Joel Palmer was appointed as the new Superintendent of Indian Affairs for Oregon Territory, just as mining activity was bringing Indian/white relations to the breaking point. Palmer, an early arrival in the Oregon country, seems to have had an unusual amount of compassion and understanding of our people’s situation at least for a man of his time. He would soon be known and respected among our people by a name that translates as “knows in his head”.
During the late summer months of 1853, the Rogue Valley around Jacksonville & what is now Medford was the scene of open warfare & brutality. Our people, seeing their lands and resources overrun, & their rights being invaded in every way, had resorted to open conflict. Palmer, was able to effect a cease-fire and hold a meeting on Evans Creek to discuss having treaty negotiations. The headmen wanted time to gather the people, who were scattered from the Rogue/Umpqua divide to the summits of the Siskiyous.
On September 10, 1853 treaty negotiations were held at the base of the cliff of Lower Table Rock. The treaty negotiations nearly came to a halt when a tribal member came running into camp, sweat streaming from his body, threw himself upon the ground, & after getting his breath announced that a headman from down river had been tortured and hanged by some miners. But good-sense and calm eventually prevailed, with promises being made that the men responsible would be properly punished.
This treaty is called the “Treaty with the Rogue River” although it represented three distinct language groups, the Takelma, Shasta & Applegate River people. Under the 1853 Rogue River Treaty, our ancestors agreed to cede (relinquish to the United States) title to the entire upper Rogue Valley. Our people reserved, however, the right to remain on a temporary reservation within that ceded area, until a permanent reservation was selected & made “by the direction of the President”. A few days later, another treaty was signed with relatives of the Rogue River Takelmas who lived in the Cow Creek drainage of the South Umpqua. They also ceded all their territory and reserved the right to stay on a temporary reservation within their home territory, until the President selected a permanent reservation.
These first two of Palmer’s treaties went together through the full process of being ratified (sent to the Commissioner of Indian Affairs, who forwarded them to the President, who in turn forwarded them to the U.S. Senate for ratification, after which they were then proclaimed law by the President.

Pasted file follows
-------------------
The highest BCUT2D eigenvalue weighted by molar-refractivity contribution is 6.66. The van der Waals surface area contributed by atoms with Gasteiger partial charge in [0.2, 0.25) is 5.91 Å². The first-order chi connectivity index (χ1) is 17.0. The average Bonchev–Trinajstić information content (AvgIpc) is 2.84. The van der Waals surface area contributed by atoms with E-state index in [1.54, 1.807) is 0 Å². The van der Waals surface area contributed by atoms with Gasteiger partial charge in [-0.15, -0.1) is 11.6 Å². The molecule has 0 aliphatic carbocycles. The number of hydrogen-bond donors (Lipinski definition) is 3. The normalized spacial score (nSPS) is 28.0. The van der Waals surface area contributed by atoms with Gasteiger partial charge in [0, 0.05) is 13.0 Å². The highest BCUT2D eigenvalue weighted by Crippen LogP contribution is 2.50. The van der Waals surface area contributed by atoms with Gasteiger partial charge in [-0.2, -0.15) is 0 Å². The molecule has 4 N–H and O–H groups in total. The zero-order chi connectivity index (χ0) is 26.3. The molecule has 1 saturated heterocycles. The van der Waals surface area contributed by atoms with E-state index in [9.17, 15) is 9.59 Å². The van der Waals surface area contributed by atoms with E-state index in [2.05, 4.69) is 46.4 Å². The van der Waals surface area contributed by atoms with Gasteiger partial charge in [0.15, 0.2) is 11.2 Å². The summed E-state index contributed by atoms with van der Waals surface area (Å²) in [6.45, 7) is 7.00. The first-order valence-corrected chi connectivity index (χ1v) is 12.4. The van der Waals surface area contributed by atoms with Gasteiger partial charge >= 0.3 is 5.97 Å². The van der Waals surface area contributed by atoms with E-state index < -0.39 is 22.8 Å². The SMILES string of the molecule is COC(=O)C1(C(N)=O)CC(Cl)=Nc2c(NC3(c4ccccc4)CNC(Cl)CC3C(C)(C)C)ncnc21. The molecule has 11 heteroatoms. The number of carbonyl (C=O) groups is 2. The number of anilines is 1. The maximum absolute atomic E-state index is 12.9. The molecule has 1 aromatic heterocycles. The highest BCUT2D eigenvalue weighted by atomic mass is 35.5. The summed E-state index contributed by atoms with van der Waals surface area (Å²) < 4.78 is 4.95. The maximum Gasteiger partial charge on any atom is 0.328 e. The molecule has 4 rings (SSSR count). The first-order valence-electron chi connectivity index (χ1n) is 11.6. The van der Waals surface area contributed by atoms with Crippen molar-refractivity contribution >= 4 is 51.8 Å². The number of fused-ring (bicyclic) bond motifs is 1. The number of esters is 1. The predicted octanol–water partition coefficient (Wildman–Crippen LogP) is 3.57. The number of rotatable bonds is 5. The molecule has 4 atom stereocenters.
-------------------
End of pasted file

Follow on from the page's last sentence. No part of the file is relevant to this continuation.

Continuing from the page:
Over the next two years, our ancestors would be forced to sign a total of seven treaties – which ceded the entire area between the Columbia River & the summits of the Siskiyous and from the Summit of the Cascades to the summit of the Coast Range (approximately 15 million acres). Six of these treaties were for actual cession of lands and reserving temporary reservations and one was for the specific purpose of giving the U.S. Government permission to confederate other tribal groups with the original Rogue River Treaty Tribes.
The only treaty signed in western Oregon during this period that did not receive the same recognition and become passed into law, was the summer of 1855 Treaty with the Coastal Tribes of Oregon. This treaty, though signed in good faith by our ancestors, was supposedly lost in the D.C. shuffle (52 treaties were negotiated between the United States and various Indian Tribes in the period of 1853-1856). Although our Coastal Tribes were forced into abiding by the terms of the 1855 Coast Treaty, the United States did not hold up its end of the deal at all.
The next article will be about creating a “permanent reservation” for all of our ancestral Tribes of Western Oregon, and will hopefully begin to explain some of the myths and confusion surrounding the history of the Coast (or Siletz) Reservation.